The Ibanez Iceman Series IC-300 is definitely not the guitar for me, but that doesn't mean it isn't a useful guitar to someone else. It's definitely the type of guitar that you're going to want to use for metal and harder forms of rock, so if you're looking for a guitar of that nature, it's worth checking out. I'm not an expert for this type of music, but it's got a very heavy sound. Worth a gander for those interested in guitars suiting the genre...
For being a Korean made, bolt on neck guitar, this 6 string stole my heart quickly. With 22 frets to make it scream, and two AH humbucker pickups, along with the tune-o-matic bridge, you've got yourself a guitar that screams "rock and roll."
It's knob configuration is streamlined for those who just want to pound out the tunes, with just one volume and one tone knob, and the pickup selector switch in the Les Paul position, right by the thin, Iceman neck.
This is a more radically shaped Les Paul.
The neck has an amazing feel, and after playing it a while, it easily drops into the nice, worn, have-been-playing-it-for-years feel to it. The single cutaway provides easy access to the top notes, and I've never had a problem playing anywhere on the neck.
The design isn't nearly as ergonomic as I'd prefer, however. The bound edges get kind of weary on your forearms after a bit, and there's no real contouring so to speak. With such a radical shape, you'd think they would maybe make a contoured top or rounded edges to make it more radical of a design.
Also, the guitar is very neck heavy, so you pretty much have to hold it up the entire time you play it standing up. The basswood body just isn't heavy enough to counter the weight of the maple and rosewood Iceman neck.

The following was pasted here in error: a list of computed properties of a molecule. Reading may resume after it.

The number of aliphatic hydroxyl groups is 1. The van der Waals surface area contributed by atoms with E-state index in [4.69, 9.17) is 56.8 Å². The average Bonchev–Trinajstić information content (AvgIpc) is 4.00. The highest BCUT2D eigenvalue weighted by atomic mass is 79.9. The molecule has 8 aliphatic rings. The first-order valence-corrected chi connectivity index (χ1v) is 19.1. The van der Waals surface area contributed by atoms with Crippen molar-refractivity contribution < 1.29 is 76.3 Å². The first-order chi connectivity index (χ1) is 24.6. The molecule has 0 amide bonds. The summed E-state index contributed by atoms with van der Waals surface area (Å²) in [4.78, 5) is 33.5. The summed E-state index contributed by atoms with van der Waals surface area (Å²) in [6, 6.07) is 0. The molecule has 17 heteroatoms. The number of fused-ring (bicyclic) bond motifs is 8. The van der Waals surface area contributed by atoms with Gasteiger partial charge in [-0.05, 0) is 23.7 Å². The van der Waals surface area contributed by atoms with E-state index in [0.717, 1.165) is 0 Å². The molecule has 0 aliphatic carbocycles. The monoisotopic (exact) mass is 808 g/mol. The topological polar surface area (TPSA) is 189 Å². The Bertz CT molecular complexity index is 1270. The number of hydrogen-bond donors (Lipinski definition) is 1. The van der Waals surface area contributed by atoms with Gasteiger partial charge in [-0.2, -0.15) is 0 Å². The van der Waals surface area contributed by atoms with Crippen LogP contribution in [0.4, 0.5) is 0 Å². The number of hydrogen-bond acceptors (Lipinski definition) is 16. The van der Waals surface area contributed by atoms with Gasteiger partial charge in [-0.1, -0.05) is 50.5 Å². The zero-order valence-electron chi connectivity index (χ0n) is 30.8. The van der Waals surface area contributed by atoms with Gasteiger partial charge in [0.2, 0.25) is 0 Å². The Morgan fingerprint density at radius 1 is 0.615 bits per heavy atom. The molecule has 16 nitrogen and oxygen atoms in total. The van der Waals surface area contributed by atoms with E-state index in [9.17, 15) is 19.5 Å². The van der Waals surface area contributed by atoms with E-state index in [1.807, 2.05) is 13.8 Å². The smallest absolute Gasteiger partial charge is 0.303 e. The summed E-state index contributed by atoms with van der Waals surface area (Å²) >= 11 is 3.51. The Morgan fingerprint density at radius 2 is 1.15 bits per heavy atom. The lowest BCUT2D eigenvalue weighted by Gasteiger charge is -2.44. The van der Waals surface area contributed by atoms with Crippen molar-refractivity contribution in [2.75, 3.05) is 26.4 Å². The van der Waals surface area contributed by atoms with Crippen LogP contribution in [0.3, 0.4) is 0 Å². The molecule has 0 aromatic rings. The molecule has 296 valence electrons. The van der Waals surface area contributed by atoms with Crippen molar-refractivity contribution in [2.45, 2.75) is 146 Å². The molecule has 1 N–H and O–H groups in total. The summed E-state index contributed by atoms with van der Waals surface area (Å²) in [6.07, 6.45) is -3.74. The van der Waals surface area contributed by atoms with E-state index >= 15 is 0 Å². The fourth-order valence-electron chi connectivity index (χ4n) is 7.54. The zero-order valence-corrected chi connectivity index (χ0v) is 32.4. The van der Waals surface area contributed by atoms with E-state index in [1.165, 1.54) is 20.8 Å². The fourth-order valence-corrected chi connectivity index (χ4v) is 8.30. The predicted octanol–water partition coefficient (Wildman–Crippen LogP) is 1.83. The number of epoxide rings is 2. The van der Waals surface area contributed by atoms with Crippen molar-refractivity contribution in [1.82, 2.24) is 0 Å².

That aside, one can easily get a nice sound form the AH 1 and 2 pickups, and can really rock things out.
It fits some of the music I play, which is usually straight forward rock with a punk edge to it. It's definitely an attitude guitar.
I run this through my Line 6 Spider and a Morley Bad Horsie Wah pedal with great results
The sounds I prefer to get out of this guitar can be summed up into five words, and those are "distortion, distortion, and more distortion."
I don't like using the AH pickups for cleaner tones due to them being kind of hot pickups. It's a rock guitar, and it should be used accordingly.
I have been using this guitar since 1998 or so. It's my first electric guitar, and I've loved it since.
What i like most about it is that it definitely lets you stand out in a crowd. The shape just screams "look at me!" And usually people will.
I did try other models, but at the time, they definitely were not in my limited price range. This was a steal when I got it used with a hardshell case, so I did not want to let someone else get it before I did.
For my money, buying it used, I'd say it was worth the money, and would buy it used again if I had to. I don't think I currently have the option of buying it new anymore because I think Ibanez has moved on to make the IC-400 guitar, with it's set neck, and higher quality binding.
I would probably make the same choice given what I know now about the guitar. I have a soft spot for this line due to its use in some of my favorite bands, such as Kiss and White Zombie. If it was good enough for them, it's good enough for me.